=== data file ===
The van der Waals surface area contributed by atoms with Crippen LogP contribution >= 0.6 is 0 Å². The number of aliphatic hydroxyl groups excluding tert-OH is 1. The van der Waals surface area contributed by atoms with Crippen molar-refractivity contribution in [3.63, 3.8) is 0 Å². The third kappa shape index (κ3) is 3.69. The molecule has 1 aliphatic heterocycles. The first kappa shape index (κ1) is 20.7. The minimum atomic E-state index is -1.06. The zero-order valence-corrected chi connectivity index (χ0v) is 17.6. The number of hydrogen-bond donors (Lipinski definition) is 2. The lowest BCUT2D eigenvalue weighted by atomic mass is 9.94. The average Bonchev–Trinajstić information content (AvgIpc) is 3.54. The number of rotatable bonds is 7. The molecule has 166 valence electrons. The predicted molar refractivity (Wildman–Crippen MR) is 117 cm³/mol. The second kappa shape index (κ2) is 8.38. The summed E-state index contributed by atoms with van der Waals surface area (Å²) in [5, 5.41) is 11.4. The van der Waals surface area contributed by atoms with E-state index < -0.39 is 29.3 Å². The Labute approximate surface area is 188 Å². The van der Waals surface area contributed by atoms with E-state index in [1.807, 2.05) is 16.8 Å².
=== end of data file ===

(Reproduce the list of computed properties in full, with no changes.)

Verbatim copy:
The van der Waals surface area contributed by atoms with Crippen LogP contribution >= 0.6 is 0 Å². The number of aliphatic hydroxyl groups excluding tert-OH is 1. The van der Waals surface area contributed by atoms with Crippen molar-refractivity contribution in [3.63, 3.8) is 0 Å². The third kappa shape index (κ3) is 3.69. The molecule has 1 aliphatic heterocycles. The first kappa shape index (κ1) is 20.7. The minimum atomic E-state index is -1.06. The zero-order valence-corrected chi connectivity index (χ0v) is 17.6. The number of hydrogen-bond donors (Lipinski definition) is 2. The lowest BCUT2D eigenvalue weighted by atomic mass is 9.94. The average Bonchev–Trinajstić information content (AvgIpc) is 3.54. The number of rotatable bonds is 7. The molecule has 166 valence electrons. The predicted molar refractivity (Wildman–Crippen MR) is 117 cm³/mol. The second kappa shape index (κ2) is 8.38. The summed E-state index contributed by atoms with van der Waals surface area (Å²) in [5, 5.41) is 11.4. The van der Waals surface area contributed by atoms with E-state index < -0.39 is 29.3 Å². The Labute approximate surface area is 188 Å². The van der Waals surface area contributed by atoms with E-state index in [1.807, 2.05) is 16.8 Å².